By Rajan Hoole –
The Year 1988: The Red Moon Over Sri Lanka And The Dawn Of New Wisdom – Part 3
If Jayewardene did believe as he told Rajiv Gandhi that Premadasa and Athulathmudali were in some way conniving at the JVP’s depredations, he would have wondered at the UNP targets chosen by the JVP. On 23rd December 1987, the UNP General Secretary Harsha Abhayawardene was shot dead. On 7th February 1988, the Panadura MP Mervyn J. Cooray narrowly escaped an assassination attempt with injuries. On 1st May, Nandalal Fernando, Abhayawardene’s successor as party secretary, was shot dead. About the same time, Galle District Minister G.V.S. de Silva was shot dead. On 26th September 1988 Kuliyapitiya MP and Minister of Relief and Rehabilitation, Mr. Lionel Jayatilleke, was shot dead. On 21st October a lawyer and Working Committee member Tudor Keerthinanda was shot dead. Nearly all of them were close to Jayewardene and the last two especially were said to be prominent advocates of Jayewardene going for a third term as president.
These murders no doubt weakened Jayewardene’s position within the UNP. It would of course be futile to look for direct links between these killings and a group within the UNP. Once there was a channel of communication, which identified common interests, it was enough for the JVP to know the trends within the UNP to make up its hit list. We have testimony that Jayewardene explored some drastic measures.
According to Dixit (p.271), Jayewardene during July-August 1988 toyed with some drastic emergency measures for which he anticipated opposition from Premadasa and Athulathmudali and said that he may need Indian troops to maintain order also in the South. Dixit deemed it imprudent as it was bound to affect the IPKF’s credibility as well as Jayewardene’s own.
The other option that would have crossed his mind either separately or along with the former was to form a national government in partnership with the SLFP. This was only hinted at in the press – i.e. reference by Qadri Ismail in the Sunday Times of 28th August 1988 that UNP opinion was against elections if the SLFP was linked to the JVP. He added, “The logic runs all the way to a UNP-SLFP coalition.”
The JVP was demanding that Jayewardene should step down, the parliament dissolved and that elections should be conducted by a caretaker government headed by a supreme court judge. Coming from a killer force which acknowledged no ethical constraint, it was a recipe for anarchy in which the JVP stood a good chance of capturing power. Athulathmudali had shown himself over-anxious to make a deal with the JVP by, in May, falling for a hoax by a law student, who had claimed to be a JVP link man. In August, he expressed a readiness to go into the JVP’s demands. Premadasa did not give himself away. He kept making statements such as, ‘Those who make mistakes must be brought back to the fold’.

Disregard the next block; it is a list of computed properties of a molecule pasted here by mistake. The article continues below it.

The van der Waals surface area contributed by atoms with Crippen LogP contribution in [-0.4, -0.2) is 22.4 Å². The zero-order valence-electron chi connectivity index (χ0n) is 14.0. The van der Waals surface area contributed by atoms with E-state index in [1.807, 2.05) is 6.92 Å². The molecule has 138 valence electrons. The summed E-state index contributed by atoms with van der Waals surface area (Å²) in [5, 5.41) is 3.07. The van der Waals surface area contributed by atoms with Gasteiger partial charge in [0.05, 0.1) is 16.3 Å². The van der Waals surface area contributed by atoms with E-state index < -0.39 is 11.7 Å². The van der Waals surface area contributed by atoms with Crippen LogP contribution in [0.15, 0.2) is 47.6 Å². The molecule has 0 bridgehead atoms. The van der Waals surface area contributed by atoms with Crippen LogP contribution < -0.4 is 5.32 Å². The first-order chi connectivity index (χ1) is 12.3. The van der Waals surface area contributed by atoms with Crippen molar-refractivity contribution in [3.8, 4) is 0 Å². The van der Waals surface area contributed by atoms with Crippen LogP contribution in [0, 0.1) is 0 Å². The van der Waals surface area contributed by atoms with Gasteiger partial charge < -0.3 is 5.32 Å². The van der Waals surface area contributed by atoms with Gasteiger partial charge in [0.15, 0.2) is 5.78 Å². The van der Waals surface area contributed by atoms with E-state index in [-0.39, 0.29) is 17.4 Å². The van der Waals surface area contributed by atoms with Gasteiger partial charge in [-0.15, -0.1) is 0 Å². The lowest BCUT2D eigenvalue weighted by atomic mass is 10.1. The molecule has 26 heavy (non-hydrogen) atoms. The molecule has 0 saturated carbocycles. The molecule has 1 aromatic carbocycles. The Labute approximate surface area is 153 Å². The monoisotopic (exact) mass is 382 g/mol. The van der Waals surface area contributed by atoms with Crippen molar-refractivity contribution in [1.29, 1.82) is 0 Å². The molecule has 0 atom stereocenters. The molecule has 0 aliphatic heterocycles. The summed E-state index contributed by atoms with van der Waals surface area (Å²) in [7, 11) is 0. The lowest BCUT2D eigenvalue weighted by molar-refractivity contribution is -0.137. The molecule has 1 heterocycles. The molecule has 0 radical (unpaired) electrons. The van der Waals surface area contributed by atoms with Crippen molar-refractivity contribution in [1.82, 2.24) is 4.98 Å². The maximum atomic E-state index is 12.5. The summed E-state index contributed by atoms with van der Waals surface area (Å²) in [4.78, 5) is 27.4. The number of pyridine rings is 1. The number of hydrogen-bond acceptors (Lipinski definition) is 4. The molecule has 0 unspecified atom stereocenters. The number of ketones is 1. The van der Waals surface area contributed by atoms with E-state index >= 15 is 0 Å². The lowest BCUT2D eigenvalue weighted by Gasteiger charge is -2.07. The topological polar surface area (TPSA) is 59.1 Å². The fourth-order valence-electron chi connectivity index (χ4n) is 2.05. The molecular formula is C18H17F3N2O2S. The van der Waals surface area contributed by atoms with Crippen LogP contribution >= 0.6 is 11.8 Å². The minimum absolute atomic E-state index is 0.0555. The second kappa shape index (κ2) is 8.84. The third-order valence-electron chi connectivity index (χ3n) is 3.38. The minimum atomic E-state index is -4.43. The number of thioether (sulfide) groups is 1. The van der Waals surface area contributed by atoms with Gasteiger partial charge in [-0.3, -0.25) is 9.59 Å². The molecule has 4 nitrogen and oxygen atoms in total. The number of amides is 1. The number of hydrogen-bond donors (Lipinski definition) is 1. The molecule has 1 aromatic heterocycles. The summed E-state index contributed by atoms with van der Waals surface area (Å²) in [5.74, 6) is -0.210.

About early September Jayewardene called Dixit to Kandy and informed him over dinner that he was quitting.
The log jam in the Party, it is said, was broken by Ranjan Wijeratne, the UNP Secretary who succeeded Nandalal Fernando and then took on an active role. Almost nothing was said in the Press about what was going on. The Island of 26th August quoted Gamini Dissanayake saying that there would be a new UNP government under a new leadership. The same paper on 10th September quoted Ranjan Wijeratne saying that the UNP Working Committee has recommended presidential elections during the third week of December. He said that the UNP presidential candidate would be chosen unanimously and would be the most ‘suitable candidate’. This suggested that Wijeratne was pushing for a particular individual and wanted other hopefuls to stand down. The Sunday Observer of 18th September announced that Jayewardene would bow out and that the UNP Working Committee had on the 16th unanimously chosen Premadasa for presidential candidate.
As to how the matter was decided, we understand that Ranjan Wijeratne, perhaps on Premadasa’s suggestion, polled the senior UNPers. He then told Jayewardene that it was the majority opinion in the party that it was Premadasa, rather than he, who could win at the presidential election. Jayewardene, who had been anxious to stay on, agreed to go. Wijeratne then pressed for the party to nominate Premadasa, in which he is said to have been supported by Ravi Jayewardene who was upset with the Accord and saw Premadasa as the man who would ask the Indian troops to go. Premadasa’s nomination was proposed by Dissanayake and seconded by Athulathmudali.
There is no doubt that an important reason why the UNP that had been tightly controlled by Jayewardene decided to ditch him and choose Premadasa was the JVP. Apart from Jayewardene himself, a number of cabinet ministers told journalists that the situation was such that those who supported Jayewardene, as opposed to Premadasa, were bound to have a shorter life. The suspicion among this group that Premadasa was using the JVP was very strong.
From this time Ranjan Wijeratne, as distinct from former UNP secretaries who were essentially back-room boys, became a powerful figure in his own right. He led Premadasa’s election campaign and came to control the government security machinery. With the approach of the presidential election, accusations against the SLFP that it was in league with the JVP became more strident.
To be continued..